Crumlin Road jail opens its gates
An eerie gallows room greeted visitors to Crumlin Road jail today as the prison threw open its gates for the first time.
Tourists at the imposing centre in north Belfast enjoyed a guided tour, including the cell where the condemned man waited for his punishment and the famous underground tunnel to the courthouse across the road where the sentence would have been handed out.
A total of 17 people were killed. Of those, the remains of 15 are still buried somewhere within the grounds of the jail
A foreboding coffin is in a room adjoining the macabre complex. At one stage prisoners survived on gruel and potatoes and had to break stones and unwind ropes to pass long days incarcerated.
Former inmates included UVF leader Gusty Spence, Northern Ireland First Minister the Rev Ian Paisley and IRA bomber Gerry Kelly.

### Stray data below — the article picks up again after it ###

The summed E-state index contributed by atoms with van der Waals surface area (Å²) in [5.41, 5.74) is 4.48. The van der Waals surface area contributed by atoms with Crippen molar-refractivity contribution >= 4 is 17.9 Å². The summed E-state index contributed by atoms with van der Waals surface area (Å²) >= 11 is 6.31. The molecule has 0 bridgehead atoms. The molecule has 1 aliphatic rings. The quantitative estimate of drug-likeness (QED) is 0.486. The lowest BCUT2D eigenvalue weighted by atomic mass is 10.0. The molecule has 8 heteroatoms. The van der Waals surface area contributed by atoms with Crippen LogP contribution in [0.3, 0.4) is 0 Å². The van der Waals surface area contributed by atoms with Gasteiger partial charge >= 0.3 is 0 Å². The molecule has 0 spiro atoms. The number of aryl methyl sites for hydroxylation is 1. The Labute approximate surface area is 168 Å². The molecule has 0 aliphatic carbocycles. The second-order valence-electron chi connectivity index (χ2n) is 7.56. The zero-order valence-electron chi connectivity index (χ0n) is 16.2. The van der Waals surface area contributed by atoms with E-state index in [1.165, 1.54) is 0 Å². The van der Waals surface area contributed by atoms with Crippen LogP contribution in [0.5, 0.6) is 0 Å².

Dr Paisley, imprisoned in 1968 for six weeks after anti-civil rights protests, was known for working in the prison garden.
Mr Kelly, now a junior Sinn Féin minister in the Stormont Assembly, returned to Crumlin Road this week for the first time in almost 30 years. He has a prison record which stretches back nearly 35 years after being jailed for life for his part in the IRA bombing of the Old Bailey in London in 1973.
Sightseers on twice-weekly tours can walk down the pitted concrete of the underground tunnel, which resounded to the footsteps of an estimated 25,000 prisoners brought to and from the courthouse during the Troubles.
A total of £1 million has be been spent on weather-proofing and restoration work which included getting rid of anti-terrorist bomb blast walls, razor wire and bullet proof glass.